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What Do People with Humanities Degrees Do?

Humanities

Contact

Dr. Adam L. Tate Chair, Department of Humanities G-210 Arts & Sciences Bldg AdamTate@clayton.edu (678) 466-4809

Sherree Buchanon Administrative Assistant Department of Humanities G-210 Arts & Sciences Bldg SherreeBuchanon@clayton.edu (678) 466-4890

Department of Humanities Banner

Lots of things! You will find successful humanities students in just about every area of human endeavor. Did you know that over two-thirds of humanities majors get jobs in the private sector? Did you know that almost 60% of U.S. CEOs have degrees in the humanities?

Graduates of a bachelor's degree program in Humanities can seek a career in various areas, including teaching, counseling and social work, though many choose to gain a more specialized graduate-level degree. The Education Resources Information Center lists these other major categories to guide people searching for a career in Humanities:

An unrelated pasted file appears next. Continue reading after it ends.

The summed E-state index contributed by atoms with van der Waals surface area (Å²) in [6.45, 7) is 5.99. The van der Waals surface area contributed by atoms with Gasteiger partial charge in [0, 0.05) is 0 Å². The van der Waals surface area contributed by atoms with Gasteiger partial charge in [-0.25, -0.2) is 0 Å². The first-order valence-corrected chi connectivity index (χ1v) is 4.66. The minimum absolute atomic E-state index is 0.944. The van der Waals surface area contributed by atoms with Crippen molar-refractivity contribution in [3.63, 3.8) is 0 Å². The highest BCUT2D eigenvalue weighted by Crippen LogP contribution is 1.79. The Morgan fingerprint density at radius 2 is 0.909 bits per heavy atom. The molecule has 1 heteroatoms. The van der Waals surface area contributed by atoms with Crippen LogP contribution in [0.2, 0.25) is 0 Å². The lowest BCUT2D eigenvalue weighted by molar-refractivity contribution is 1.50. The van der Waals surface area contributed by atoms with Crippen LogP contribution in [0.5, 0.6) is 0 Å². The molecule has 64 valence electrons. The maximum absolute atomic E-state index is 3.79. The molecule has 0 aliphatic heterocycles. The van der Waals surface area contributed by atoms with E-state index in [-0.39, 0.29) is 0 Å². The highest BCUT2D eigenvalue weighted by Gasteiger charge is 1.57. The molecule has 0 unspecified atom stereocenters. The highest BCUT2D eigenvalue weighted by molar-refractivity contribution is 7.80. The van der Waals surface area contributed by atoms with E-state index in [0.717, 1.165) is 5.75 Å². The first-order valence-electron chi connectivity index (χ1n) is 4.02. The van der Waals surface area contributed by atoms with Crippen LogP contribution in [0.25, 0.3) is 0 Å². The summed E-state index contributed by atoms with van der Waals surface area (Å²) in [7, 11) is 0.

• Language
  • Law
  • Museum curator
  • Library administration

A Synopsis of Careers in Humanities

The broad and flexible skills of a degree in Humanities -- communication, writing, problem-solving and critical thinking -- are readily transferable to a large number of business careers, though some further training or education may be necessary. This is also true of professional careers in law and medicine.

Humanities majors are often attracted to the helping professions, such as medicine, psychology and social work. In the religious field, some become clergy and missionaries. By further examining more of the categories listed above, we find other interesting possibilities.

Language Careers in Humanities

Students of Humanities often possess strong reading and writing skills, sometimes in more than one language. The following list highlights some careers for which these skills are essential:

  • Author
  • Journalist
  • Copywriter
  • Interpreter
  • Translator

Library and Museum Careers

Institutions that gather and distribute knowledge attract students of Humanities. Museum curators, for example, use their knowledge of history, art or culture to develop exhibits. Librarians apply historical, literary and referential knowledge to assist patrons. Other institutions, such as historical societies, may hire people for these positions:

  • Conservator
  • Registrar
  • Technician
  • Archivist